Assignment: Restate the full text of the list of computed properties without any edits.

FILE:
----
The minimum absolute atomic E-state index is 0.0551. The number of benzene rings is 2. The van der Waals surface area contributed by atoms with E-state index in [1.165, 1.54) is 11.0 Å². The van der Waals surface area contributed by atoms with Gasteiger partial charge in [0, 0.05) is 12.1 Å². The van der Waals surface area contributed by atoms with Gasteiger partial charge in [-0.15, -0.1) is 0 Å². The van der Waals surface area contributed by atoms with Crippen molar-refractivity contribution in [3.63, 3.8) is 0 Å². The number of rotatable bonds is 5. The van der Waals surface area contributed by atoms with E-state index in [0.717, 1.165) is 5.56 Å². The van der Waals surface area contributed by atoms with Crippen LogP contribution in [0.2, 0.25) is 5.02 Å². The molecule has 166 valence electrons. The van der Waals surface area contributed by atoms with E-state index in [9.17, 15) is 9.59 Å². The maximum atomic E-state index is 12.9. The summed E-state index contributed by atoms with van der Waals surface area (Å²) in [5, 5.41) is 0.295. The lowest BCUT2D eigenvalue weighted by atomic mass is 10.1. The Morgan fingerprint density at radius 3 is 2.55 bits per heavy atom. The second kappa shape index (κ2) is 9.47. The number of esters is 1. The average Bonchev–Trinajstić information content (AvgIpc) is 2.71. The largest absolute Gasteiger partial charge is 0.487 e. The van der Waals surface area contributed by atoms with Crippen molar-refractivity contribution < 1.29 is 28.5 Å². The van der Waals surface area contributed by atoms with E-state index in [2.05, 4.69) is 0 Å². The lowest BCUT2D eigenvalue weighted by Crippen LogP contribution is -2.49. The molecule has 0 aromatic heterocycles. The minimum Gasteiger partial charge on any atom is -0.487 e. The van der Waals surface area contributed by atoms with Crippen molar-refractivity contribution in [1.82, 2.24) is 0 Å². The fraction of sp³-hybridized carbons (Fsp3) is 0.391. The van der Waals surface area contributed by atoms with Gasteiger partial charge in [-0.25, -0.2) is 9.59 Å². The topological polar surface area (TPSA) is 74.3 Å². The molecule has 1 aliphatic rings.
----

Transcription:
The minimum absolute atomic E-state index is 0.0551. The number of benzene rings is 2. The van der Waals surface area contributed by atoms with E-state index in [1.165, 1.54) is 11.0 Å². The van der Waals surface area contributed by atoms with Gasteiger partial charge in [0, 0.05) is 12.1 Å². The van der Waals surface area contributed by atoms with Gasteiger partial charge in [-0.15, -0.1) is 0 Å². The van der Waals surface area contributed by atoms with Crippen molar-refractivity contribution in [3.63, 3.8) is 0 Å². The number of rotatable bonds is 5. The van der Waals surface area contributed by atoms with E-state index in [0.717, 1.165) is 5.56 Å². The van der Waals surface area contributed by atoms with Crippen LogP contribution in [0.2, 0.25) is 5.02 Å². The molecule has 166 valence electrons. The van der Waals surface area contributed by atoms with E-state index in [9.17, 15) is 9.59 Å². The maximum atomic E-state index is 12.9. The summed E-state index contributed by atoms with van der Waals surface area (Å²) in [5, 5.41) is 0.295. The lowest BCUT2D eigenvalue weighted by atomic mass is 10.1. The Morgan fingerprint density at radius 3 is 2.55 bits per heavy atom. The second kappa shape index (κ2) is 9.47. The number of esters is 1. The average Bonchev–Trinajstić information content (AvgIpc) is 2.71. The largest absolute Gasteiger partial charge is 0.487 e. The van der Waals surface area contributed by atoms with Crippen molar-refractivity contribution < 1.29 is 28.5 Å². The van der Waals surface area contributed by atoms with E-state index in [2.05, 4.69) is 0 Å². The lowest BCUT2D eigenvalue weighted by Crippen LogP contribution is -2.49. The molecule has 0 aromatic heterocycles. The minimum Gasteiger partial charge on any atom is -0.487 e. The van der Waals surface area contributed by atoms with Crippen molar-refractivity contribution in [1.82, 2.24) is 0 Å². The fraction of sp³-hybridized carbons (Fsp3) is 0.391. The van der Waals surface area contributed by atoms with Gasteiger partial charge in [-0.25, -0.2) is 9.59 Å². The topological polar surface area (TPSA) is 74.3 Å². The molecule has 1 aliphatic rings.